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Broken Glass

In honor of Arthur Miller's 100th birthday, a late work by the playwright receives a Boston premiere. logo
Anne Gottlieb and Benjamin Evett in Broken Glass, directed by Jim Petosa, at Boston's New Repertory Theatre.
(© Andrew Brilliant)

As part of a national celebration of Arthur Miller's centenary, New Repertory Theatre has boldly chosen the road less traveled by opening its season with one of Miller's mostly forgotten later works, Broken Glass, which is also making its Boston area debut. The play opened on Broadway in 1994 to mixed reviews and shuttered after only 73 performances. That it has taken two decades for a Boston production is surprising only until one has actually sat through the play, but under the direction of Jim Petosa, Broken Glass is notable chiefly for its pointedly salient performances.

It is November 1938 in Brooklyn, and Sylvia Gellburg (Anne Gottlieb), suddenly paralyzed, loses the ability to walk. Her adoring husband, Phillip (Jeremiah Kissel), works tirelessly with Dr. Harry Hyman (Benjamin Evett) to get to the bottom of this medical mystery. Her sudden immobilization occurs just after Kristallnacht, otherwise known as the Night of Broken Glass, a pogrom against Jews throughout Nazi Germany and Austria that left shards of broken glass all over the streets after the windows of Jewish synagogues, buildings, and shops were smashed. Sylvia has become obsessed with all of the news coming out of Germany, and her sickbed is littered with all of the latest newspapers.

Dr. Hyman becomes devotedly interested in Sylvia and her case, and there's more than a little bit of sexual tension between the two of them. While he's a notorious playboy, in him Sylvia finds some hope of getting free from her droll life. While her ailments are psychosomatic, the cause is something much deeper – and more personal – than the atrocities happening overseas. Phillip, who hasn't been intimate with his wife in over 20 years, has never felt good enough for her. He loves her, but begins to wonder if he's not the cause of her paralysis. He feels inferior in every way possible: He resents his Jewishness, still thinks it's a miracle that his wife chose him, and is himself paralyzed by his own guilt over his wife's unhappiness.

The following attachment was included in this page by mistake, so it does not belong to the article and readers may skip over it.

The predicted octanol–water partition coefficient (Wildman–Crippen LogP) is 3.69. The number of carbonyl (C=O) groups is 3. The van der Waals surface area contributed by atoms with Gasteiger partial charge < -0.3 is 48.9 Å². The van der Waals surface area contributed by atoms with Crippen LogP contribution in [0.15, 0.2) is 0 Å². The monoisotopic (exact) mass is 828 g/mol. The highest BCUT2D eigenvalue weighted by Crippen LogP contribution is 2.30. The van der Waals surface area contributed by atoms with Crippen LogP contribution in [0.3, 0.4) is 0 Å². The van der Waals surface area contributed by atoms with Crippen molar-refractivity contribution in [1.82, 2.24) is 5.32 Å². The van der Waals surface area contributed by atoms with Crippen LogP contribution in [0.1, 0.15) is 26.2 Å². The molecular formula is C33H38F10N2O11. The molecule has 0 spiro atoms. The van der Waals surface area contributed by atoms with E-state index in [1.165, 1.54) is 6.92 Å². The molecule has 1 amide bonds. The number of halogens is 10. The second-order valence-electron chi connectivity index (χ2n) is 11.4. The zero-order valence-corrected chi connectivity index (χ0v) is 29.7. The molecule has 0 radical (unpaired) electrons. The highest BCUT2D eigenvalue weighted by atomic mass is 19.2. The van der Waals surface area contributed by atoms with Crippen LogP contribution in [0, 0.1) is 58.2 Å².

While Miller's densely worded, anxious dialogue makes grueling demands of the audience, it provides the actors with sensationally complex material with which to distill their performances, and these performances are what make Broken Glass memorable. The role of Phillip is monstrously difficult, and Kissel is so arresting you can't take your eyes off of him, even after the character becomes exhaustingly redundant and whiny. The same character flaws are present in his wife, Sylvia, though Gottlieb is similarly excellent. Evett's Dr. Hyman is assured, as is the splendid Eve Passeltiner as his wife, Margaret. As Harriet, Sylvia's supportive but realistic sister, Christine Hamel is understated and powerful. Stanton Case, Phillip's rigid and anti-Semitic employer, is played by the superb Michael Kaye.

Petosa has mounted a production that painstakingly adheres to Miller's detail-heavy script, though he must be commended for keeping things moving at a palatably swift pace. Designer Jon Savage's handsomely well-worn set employs a turntable, just as the original Broadway production did, to keep the action moving circuitously between the Gellburg residence and the offices of Dr. Hyman and Stanton Case. The visualization of the stage and its furniture swirling between scenes is like a brewing hurricane, with Syliva and Phillip's bed at the eye of the storm. Scott Pinkney's lighting is equally effective; five giant windows are stationary high above the stage, and despite some scenes occurring during the day, we never see a single glimpse of sun shine through those windows, a chilling visualization of the bleakness of both the play and its characters.

The title Broken Glass also serves as a reference to the bookends of the Gellburg's fractured relationship: the napkin-wrapped glass that is stepped on by the groom at a traditional Jewish wedding juxtaposed with, perhaps, the aftermath of a domestic dispute. But it is also about how transparency, of people and of circumstances, can cause deep fissures — and about how, only once the ground is littered with shards of individual pieces, the mending can begin.